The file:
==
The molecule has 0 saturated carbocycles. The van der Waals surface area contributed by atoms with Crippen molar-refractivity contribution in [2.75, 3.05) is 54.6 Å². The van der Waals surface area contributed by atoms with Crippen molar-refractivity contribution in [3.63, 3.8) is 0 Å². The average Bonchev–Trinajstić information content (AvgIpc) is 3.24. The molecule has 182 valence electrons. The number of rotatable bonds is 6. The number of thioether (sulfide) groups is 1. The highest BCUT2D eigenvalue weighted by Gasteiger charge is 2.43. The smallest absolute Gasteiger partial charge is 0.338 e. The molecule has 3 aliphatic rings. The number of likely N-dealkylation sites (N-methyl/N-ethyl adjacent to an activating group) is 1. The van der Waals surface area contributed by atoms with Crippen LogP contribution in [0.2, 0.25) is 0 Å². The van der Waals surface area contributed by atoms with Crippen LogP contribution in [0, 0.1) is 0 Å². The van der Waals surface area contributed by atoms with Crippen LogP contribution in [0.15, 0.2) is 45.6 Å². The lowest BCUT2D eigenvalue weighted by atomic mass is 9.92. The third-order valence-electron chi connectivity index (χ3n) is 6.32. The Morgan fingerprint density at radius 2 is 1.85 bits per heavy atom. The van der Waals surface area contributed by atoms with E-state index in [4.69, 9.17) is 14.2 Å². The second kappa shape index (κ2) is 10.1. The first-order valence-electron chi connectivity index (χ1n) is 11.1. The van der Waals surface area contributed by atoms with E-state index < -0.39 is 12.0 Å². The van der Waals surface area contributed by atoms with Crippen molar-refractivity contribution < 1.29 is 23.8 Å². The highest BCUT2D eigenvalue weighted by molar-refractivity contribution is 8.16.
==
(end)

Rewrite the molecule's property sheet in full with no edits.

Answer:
The molecule has 0 saturated carbocycles. The van der Waals surface area contributed by atoms with Crippen molar-refractivity contribution in [2.75, 3.05) is 54.6 Å². The van der Waals surface area contributed by atoms with Crippen molar-refractivity contribution in [3.63, 3.8) is 0 Å². The average Bonchev–Trinajstić information content (AvgIpc) is 3.24. The molecule has 182 valence electrons. The number of rotatable bonds is 6. The number of thioether (sulfide) groups is 1. The highest BCUT2D eigenvalue weighted by Gasteiger charge is 2.43. The smallest absolute Gasteiger partial charge is 0.338 e. The molecule has 3 aliphatic rings. The number of likely N-dealkylation sites (N-methyl/N-ethyl adjacent to an activating group) is 1. The van der Waals surface area contributed by atoms with Crippen LogP contribution in [0.2, 0.25) is 0 Å². The van der Waals surface area contributed by atoms with Crippen LogP contribution in [0, 0.1) is 0 Å². The van der Waals surface area contributed by atoms with Crippen LogP contribution in [0.15, 0.2) is 45.6 Å². The lowest BCUT2D eigenvalue weighted by atomic mass is 9.92. The third-order valence-electron chi connectivity index (χ3n) is 6.32. The Morgan fingerprint density at radius 2 is 1.85 bits per heavy atom. The van der Waals surface area contributed by atoms with E-state index in [4.69, 9.17) is 14.2 Å². The second kappa shape index (κ2) is 10.1. The first-order valence-electron chi connectivity index (χ1n) is 11.1. The van der Waals surface area contributed by atoms with E-state index < -0.39 is 12.0 Å². The van der Waals surface area contributed by atoms with Crippen molar-refractivity contribution < 1.29 is 23.8 Å². The highest BCUT2D eigenvalue weighted by molar-refractivity contribution is 8.16.